In addition, the UK financial regulator, the FCA, has recently announced that 29 supervisory authorities form part of the Global Financial Innovation Network
, which is a network of regulators intended to provide an innovative service in how entities communicate with regulators and facilitate a new practical method of regulatory collaboration on innovation, as well as creating an environment for cross-border testing.
These alliances also exist among Latin-American markets, as demonstrated by the signing of a Memorandum of Understanding on fintech
by several countries that are members of the Ibero-American Institute of Securities Markets, to provide a space for collaboration and mutual consultation for the supervisory authorities in connection with fintech projects.
The challenges that fintech has brought to regulators are vast, especially due to the speed of change, so, depending on the legal system of each country and the mandate of the regulator, some customer centric supervision and regulation tools have already been tested and are proving satisfactory to embrace this new reality.
As we all know, there are no perfect or absolute regulatory or supervisory models, since they are rarely possible in a world of dynamic, sophisticated and constantly changing markets.
Nonetheless, regulatory policies and supervisory models that reflect and adapt to this dynamism through the application of agile approaches and customer centric tools are more likely to thrive in guaranteeing market integrity, investor protection and the formation of capital.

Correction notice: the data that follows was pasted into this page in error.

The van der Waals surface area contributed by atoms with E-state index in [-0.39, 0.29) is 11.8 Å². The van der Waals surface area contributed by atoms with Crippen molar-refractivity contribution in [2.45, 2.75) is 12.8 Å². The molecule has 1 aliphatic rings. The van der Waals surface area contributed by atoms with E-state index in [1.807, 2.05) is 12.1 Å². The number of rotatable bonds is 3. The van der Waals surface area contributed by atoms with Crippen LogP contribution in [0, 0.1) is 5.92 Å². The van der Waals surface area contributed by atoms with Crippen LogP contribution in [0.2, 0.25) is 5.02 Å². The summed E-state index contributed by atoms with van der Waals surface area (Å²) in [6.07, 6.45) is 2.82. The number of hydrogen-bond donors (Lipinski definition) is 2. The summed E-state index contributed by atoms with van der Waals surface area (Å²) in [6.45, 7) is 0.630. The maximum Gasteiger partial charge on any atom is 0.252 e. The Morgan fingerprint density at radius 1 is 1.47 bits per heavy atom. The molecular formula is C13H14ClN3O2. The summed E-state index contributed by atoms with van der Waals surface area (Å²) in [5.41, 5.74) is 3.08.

Dulce Mota, CEO, Banco Montepio
Dulce Mota speaking, and João Pedro Deconinck Pimenta seated on the right
Over the past decade, while traditional banks have focused on internal measures to overcome the financial crisis, such as balance sheet restructuring or cost structure reductions, major changes have occurred in parallel and intensified in the market, impacting the status quo of the financial services sector.
Consumer habits have changed radically in the past decade and have made us increasingly dependent on digital. The experience that the consumer has in their digital journey is today more valued than the product or service itself.
In this context, new digital players appear at an exponential speed, filling the gaps between the offer and the experiences they have always had; and those that perfectly match the new expectations of the market. These new players, lighter and more agile, bring consumers new value propositions and disruptive digital experiences.
Meanwhile, traditional banks are faced with heavy structures segregated into silos, dependent on legacy systems and with cultures sometimes at odds with change. For most incumbents, the process of change is slow and painful, making evident the need to transform the entire organisation structurally and culturally.
It is in this context that the great movements of digital transformation are born. These programs essentially aim to ‘digitalise’ the operating models, enabling them to be agile and efficient, and transferring the internal focus to a focus on the customer, redesigning the customer journey to provide an excellent digital and omnichannel experience.